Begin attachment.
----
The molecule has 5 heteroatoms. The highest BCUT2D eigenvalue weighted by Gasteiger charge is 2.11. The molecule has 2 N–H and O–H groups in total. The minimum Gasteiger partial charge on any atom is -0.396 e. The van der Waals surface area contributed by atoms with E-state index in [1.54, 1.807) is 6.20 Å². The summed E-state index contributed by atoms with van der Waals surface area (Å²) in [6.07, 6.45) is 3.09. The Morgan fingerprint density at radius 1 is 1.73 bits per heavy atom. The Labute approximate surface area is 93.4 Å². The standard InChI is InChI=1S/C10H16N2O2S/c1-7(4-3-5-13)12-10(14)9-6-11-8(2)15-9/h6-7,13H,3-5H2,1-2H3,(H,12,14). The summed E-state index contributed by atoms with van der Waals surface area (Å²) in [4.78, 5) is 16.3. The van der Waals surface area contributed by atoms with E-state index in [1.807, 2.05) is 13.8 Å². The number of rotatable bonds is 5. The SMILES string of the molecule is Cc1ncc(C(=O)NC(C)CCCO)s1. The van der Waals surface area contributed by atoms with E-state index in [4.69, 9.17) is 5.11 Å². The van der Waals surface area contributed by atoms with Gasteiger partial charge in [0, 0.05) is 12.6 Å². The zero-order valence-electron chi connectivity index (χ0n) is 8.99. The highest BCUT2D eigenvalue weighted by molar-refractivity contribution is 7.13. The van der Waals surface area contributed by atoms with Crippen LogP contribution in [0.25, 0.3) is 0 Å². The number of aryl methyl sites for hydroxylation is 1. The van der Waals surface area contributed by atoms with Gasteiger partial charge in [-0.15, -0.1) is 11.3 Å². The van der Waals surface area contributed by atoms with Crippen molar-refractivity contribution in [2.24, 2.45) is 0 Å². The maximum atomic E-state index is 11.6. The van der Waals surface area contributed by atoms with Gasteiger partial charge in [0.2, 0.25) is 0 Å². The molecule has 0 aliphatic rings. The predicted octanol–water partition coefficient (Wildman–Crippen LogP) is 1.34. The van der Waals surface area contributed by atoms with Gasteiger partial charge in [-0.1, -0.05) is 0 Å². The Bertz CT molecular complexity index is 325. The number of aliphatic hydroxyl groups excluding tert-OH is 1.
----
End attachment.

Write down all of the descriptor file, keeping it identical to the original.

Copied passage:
The molecule has 5 heteroatoms. The highest BCUT2D eigenvalue weighted by Gasteiger charge is 2.11. The molecule has 2 N–H and O–H groups in total. The minimum Gasteiger partial charge on any atom is -0.396 e. The van der Waals surface area contributed by atoms with E-state index in [1.54, 1.807) is 6.20 Å². The summed E-state index contributed by atoms with van der Waals surface area (Å²) in [6.07, 6.45) is 3.09. The Morgan fingerprint density at radius 1 is 1.73 bits per heavy atom. The Labute approximate surface area is 93.4 Å². The standard InChI is InChI=1S/C10H16N2O2S/c1-7(4-3-5-13)12-10(14)9-6-11-8(2)15-9/h6-7,13H,3-5H2,1-2H3,(H,12,14). The summed E-state index contributed by atoms with van der Waals surface area (Å²) in [4.78, 5) is 16.3. The van der Waals surface area contributed by atoms with E-state index in [1.807, 2.05) is 13.8 Å². The number of rotatable bonds is 5. The SMILES string of the molecule is Cc1ncc(C(=O)NC(C)CCCO)s1. The van der Waals surface area contributed by atoms with E-state index in [4.69, 9.17) is 5.11 Å². The van der Waals surface area contributed by atoms with Gasteiger partial charge in [0, 0.05) is 12.6 Å². The zero-order valence-electron chi connectivity index (χ0n) is 8.99. The highest BCUT2D eigenvalue weighted by molar-refractivity contribution is 7.13. The van der Waals surface area contributed by atoms with Crippen LogP contribution in [0.25, 0.3) is 0 Å². The number of aryl methyl sites for hydroxylation is 1. The van der Waals surface area contributed by atoms with Gasteiger partial charge in [-0.15, -0.1) is 11.3 Å². The van der Waals surface area contributed by atoms with Crippen molar-refractivity contribution in [2.24, 2.45) is 0 Å². The maximum atomic E-state index is 11.6. The van der Waals surface area contributed by atoms with Gasteiger partial charge in [0.2, 0.25) is 0 Å². The molecule has 0 aliphatic rings. The predicted octanol–water partition coefficient (Wildman–Crippen LogP) is 1.34. The van der Waals surface area contributed by atoms with Gasteiger partial charge in [-0.1, -0.05) is 0 Å². The Bertz CT molecular complexity index is 325. The number of aliphatic hydroxyl groups excluding tert-OH is 1.